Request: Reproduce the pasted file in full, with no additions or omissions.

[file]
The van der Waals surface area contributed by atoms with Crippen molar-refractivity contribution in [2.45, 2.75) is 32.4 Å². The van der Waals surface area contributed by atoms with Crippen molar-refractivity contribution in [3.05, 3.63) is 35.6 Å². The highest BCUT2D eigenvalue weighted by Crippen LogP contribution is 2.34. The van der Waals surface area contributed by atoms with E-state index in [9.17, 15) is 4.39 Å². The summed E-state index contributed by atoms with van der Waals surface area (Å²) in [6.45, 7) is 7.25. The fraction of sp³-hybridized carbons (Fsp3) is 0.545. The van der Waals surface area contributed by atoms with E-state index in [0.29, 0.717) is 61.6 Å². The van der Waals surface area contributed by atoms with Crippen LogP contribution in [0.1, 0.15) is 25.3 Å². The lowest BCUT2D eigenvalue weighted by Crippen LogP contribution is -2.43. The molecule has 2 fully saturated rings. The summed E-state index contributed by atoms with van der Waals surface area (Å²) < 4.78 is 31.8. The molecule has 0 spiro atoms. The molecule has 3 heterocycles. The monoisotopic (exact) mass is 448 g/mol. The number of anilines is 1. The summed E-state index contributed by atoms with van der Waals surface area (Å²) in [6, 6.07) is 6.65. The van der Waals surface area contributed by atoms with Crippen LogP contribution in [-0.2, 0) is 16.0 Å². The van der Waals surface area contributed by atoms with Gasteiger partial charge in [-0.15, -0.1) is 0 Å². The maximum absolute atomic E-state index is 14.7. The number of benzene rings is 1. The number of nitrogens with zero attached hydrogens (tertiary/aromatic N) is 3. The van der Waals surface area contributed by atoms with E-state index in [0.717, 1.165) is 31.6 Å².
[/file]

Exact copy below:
The van der Waals surface area contributed by atoms with Crippen molar-refractivity contribution in [2.45, 2.75) is 32.4 Å². The van der Waals surface area contributed by atoms with Crippen molar-refractivity contribution in [3.05, 3.63) is 35.6 Å². The highest BCUT2D eigenvalue weighted by Crippen LogP contribution is 2.34. The van der Waals surface area contributed by atoms with E-state index in [9.17, 15) is 4.39 Å². The summed E-state index contributed by atoms with van der Waals surface area (Å²) in [6.45, 7) is 7.25. The fraction of sp³-hybridized carbons (Fsp3) is 0.545. The van der Waals surface area contributed by atoms with E-state index in [0.29, 0.717) is 61.6 Å². The van der Waals surface area contributed by atoms with Crippen LogP contribution in [0.1, 0.15) is 25.3 Å². The lowest BCUT2D eigenvalue weighted by Crippen LogP contribution is -2.43. The molecule has 2 fully saturated rings. The summed E-state index contributed by atoms with van der Waals surface area (Å²) < 4.78 is 31.8. The molecule has 0 spiro atoms. The molecule has 3 heterocycles. The monoisotopic (exact) mass is 448 g/mol. The number of anilines is 1. The summed E-state index contributed by atoms with van der Waals surface area (Å²) in [6, 6.07) is 6.65. The van der Waals surface area contributed by atoms with Crippen LogP contribution in [-0.2, 0) is 16.0 Å². The van der Waals surface area contributed by atoms with Gasteiger partial charge in [-0.15, -0.1) is 0 Å². The maximum absolute atomic E-state index is 14.7. The number of benzene rings is 1. The number of nitrogens with zero attached hydrogens (tertiary/aromatic N) is 3. The van der Waals surface area contributed by atoms with E-state index in [0.717, 1.165) is 31.6 Å².